What is Brainstorming?

Brainstorming is a tool for generating a large number of ideas in a short time and is therefore a very useful technique for dealing with challenging problems. Although a problem can be brainstormed by one person on his own, it is far more effective for a group of people to do so. A group has more experience to draw on and is able to look at a problem in different ways. Experience shows that the optimum number of such a group is twelve members. A Brainstorming group should always have a leader whose responsibility it is to stimulate lots of ideas, guide the group through all the steps and keep people sticking to the four principles below:


The Four Principles to Brainstorming: Success at brainstorming depends on the following four guidelines:

A. Suspend Judgment
Never criticise the ideas being produced whether they are yours or other people’s.

B. Freewheel
Let yourself go and don’t be worried about putting forward wild or silly ideas. C. Quantity
 It’s quantity that counts at this stage, not quality. Generate a lot of ideas it's quantity that matters, you can examine the quality of each idea on later stages.

D. Cross Fertilize
 Pick up other people’s ideas and suggest others leading from them.


The Brainstorming Technique

Stage 1 Problem Formation

Step 1   Select the problem
The group agrees on an issue or problem to be brainstormed.

Step 2   Restate the problem
This is the next step because people are nearly always too close to their problems and see them from only one viewpoint. Restating the problem forces the group to stand back and see it from every angle. All the restatements are prefaced by “How to..”. This ensures that the group doesn’t go hunting round for solutions just yet. All  the restatements are written down and plenty of time is allowed for questions and discussion so that everyone understands the problem and the restatements. Step 3 Select a restatement
When at least six restatements have been proposed, one, or perhaps two combined, is selected for brainstorming and written down for all to see. It s prefaced by “In how many ways can we…” because the group is now ready to look for solutions.


Stage 2 Producing Proposals for Solution

Step 4 Warm up
Immediately prior to brainstorming the problem, the group members have a short, sharp interchange on something quite different to loosen everyone up and get their minds freewheeling. The group leader gives them the subject, reminds them of the four principles and then encourages them to produce as many ideas as they can in a space of two minutes. Nothing is written down.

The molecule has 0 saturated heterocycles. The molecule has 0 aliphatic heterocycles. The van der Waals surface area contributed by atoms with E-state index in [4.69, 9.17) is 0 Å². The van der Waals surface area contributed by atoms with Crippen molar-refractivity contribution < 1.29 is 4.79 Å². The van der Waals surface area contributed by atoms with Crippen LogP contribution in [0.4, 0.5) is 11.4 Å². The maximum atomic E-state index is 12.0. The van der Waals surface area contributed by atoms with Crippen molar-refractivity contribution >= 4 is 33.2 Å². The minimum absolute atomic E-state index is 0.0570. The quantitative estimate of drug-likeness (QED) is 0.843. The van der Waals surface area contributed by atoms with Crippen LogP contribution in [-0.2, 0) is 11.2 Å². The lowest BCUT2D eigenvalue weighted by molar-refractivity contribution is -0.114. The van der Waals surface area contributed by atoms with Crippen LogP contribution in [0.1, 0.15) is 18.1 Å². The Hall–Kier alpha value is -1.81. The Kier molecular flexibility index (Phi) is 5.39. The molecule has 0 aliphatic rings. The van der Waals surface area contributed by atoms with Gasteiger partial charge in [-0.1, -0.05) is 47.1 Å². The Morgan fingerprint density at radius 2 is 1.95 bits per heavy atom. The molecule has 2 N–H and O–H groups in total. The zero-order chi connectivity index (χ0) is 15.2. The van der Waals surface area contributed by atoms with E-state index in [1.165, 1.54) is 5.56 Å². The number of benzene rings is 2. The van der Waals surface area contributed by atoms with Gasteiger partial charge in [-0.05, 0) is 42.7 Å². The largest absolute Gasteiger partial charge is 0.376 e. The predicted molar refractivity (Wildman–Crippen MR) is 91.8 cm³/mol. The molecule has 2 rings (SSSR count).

Step 5 Brainstorm the restated problem
Group members throw in as many ideas as they can about solving the restate problem. The more the merrier. The leader helps the group to comply with the four principles to ensure success. As the ideas come thick and fast, the leader writes them up on large sheets, numbering each one.

Step 6 Use the wildest idea technique
The group chooses a really wild and apparently senseless idea for the written lists. The leader writes it up on a clean sheet headed “the wildest idea” and then asks for ideas to be developed from it. New and useful ideas can often come from this.


Stage 3 Forecasting Consequences and Selecting Proposals

Step 7 Evaluate the ideas produced

A good session should produce well over a hundred ideas, which then need to be evaluated. This can be done by the leader, and one or two others, or by the whole group. Using the total group, however, can be very time-consuming. Criteria for evaluation should be produced (eg cost, acceptability) and the ideas produced classified into manageable groupings of between 20 and 40 ideas. An idea can be allocated to one or more groups.

Each group of ideas is then evaluated using the criteria previously devised. Ideas meeting none of the criteria are dropped straight away. The rest are examined and the best ideas identified. A selection is made which will be acted upon.


Reverse Brainstorming

Reverse brainstorming is a useful activity to use when there is lots of negativity in the room or about the topic/subject you are talking about. It involves reversing normal brainstorming and defining the statement which is to be brainstormed in the negative e.g. If you wanted to brainstorm ideas of how to maximise attendance on training programmes; the statement to be brainstormed using the reverse technique would be ‘How to make sure nobody attends training programmes’. like bringing a boring trainer, no breaks in the training , non-airconditioned room, no food or drinks ...etc.
By stating the problem in the negative it taps into the creativity of the human mind and allows an escape route for lots of built up frustration and negativity. 

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